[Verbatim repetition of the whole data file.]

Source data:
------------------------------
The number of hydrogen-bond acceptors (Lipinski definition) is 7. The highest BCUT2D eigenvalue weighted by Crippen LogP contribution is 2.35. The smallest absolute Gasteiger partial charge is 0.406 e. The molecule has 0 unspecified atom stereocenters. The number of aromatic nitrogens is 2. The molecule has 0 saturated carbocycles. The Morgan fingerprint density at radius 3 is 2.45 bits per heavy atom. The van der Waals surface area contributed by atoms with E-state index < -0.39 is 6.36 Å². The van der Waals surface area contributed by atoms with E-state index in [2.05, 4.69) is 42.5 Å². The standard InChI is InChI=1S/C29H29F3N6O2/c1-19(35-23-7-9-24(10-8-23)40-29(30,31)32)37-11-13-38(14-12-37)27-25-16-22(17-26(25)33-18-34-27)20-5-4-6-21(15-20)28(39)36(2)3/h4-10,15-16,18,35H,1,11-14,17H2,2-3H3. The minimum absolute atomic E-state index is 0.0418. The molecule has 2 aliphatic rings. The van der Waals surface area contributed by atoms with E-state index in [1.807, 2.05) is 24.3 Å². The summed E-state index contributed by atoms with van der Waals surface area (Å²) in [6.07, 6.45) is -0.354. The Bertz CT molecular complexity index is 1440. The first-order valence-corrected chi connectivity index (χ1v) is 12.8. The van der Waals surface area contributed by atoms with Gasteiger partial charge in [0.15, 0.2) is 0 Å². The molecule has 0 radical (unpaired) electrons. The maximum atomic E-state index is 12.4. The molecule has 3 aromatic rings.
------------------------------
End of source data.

The number of hydrogen-bond acceptors (Lipinski definition) is 7. The highest BCUT2D eigenvalue weighted by Crippen LogP contribution is 2.35. The smallest absolute Gasteiger partial charge is 0.406 e. The molecule has 0 unspecified atom stereocenters. The number of aromatic nitrogens is 2. The molecule has 0 saturated carbocycles. The Morgan fingerprint density at radius 3 is 2.45 bits per heavy atom. The van der Waals surface area contributed by atoms with E-state index < -0.39 is 6.36 Å². The van der Waals surface area contributed by atoms with E-state index in [2.05, 4.69) is 42.5 Å². The standard InChI is InChI=1S/C29H29F3N6O2/c1-19(35-23-7-9-24(10-8-23)40-29(30,31)32)37-11-13-38(14-12-37)27-25-16-22(17-26(25)33-18-34-27)20-5-4-6-21(15-20)28(39)36(2)3/h4-10,15-16,18,35H,1,11-14,17H2,2-3H3. The minimum absolute atomic E-state index is 0.0418. The molecule has 2 aliphatic rings. The van der Waals surface area contributed by atoms with E-state index in [1.807, 2.05) is 24.3 Å². The summed E-state index contributed by atoms with van der Waals surface area (Å²) in [6.07, 6.45) is -0.354. The Bertz CT molecular complexity index is 1440. The first-order valence-corrected chi connectivity index (χ1v) is 12.8. The van der Waals surface area contributed by atoms with Gasteiger partial charge in [0.15, 0.2) is 0 Å². The molecule has 0 radical (unpaired) electrons. The maximum atomic E-state index is 12.4. The molecule has 3 aromatic rings.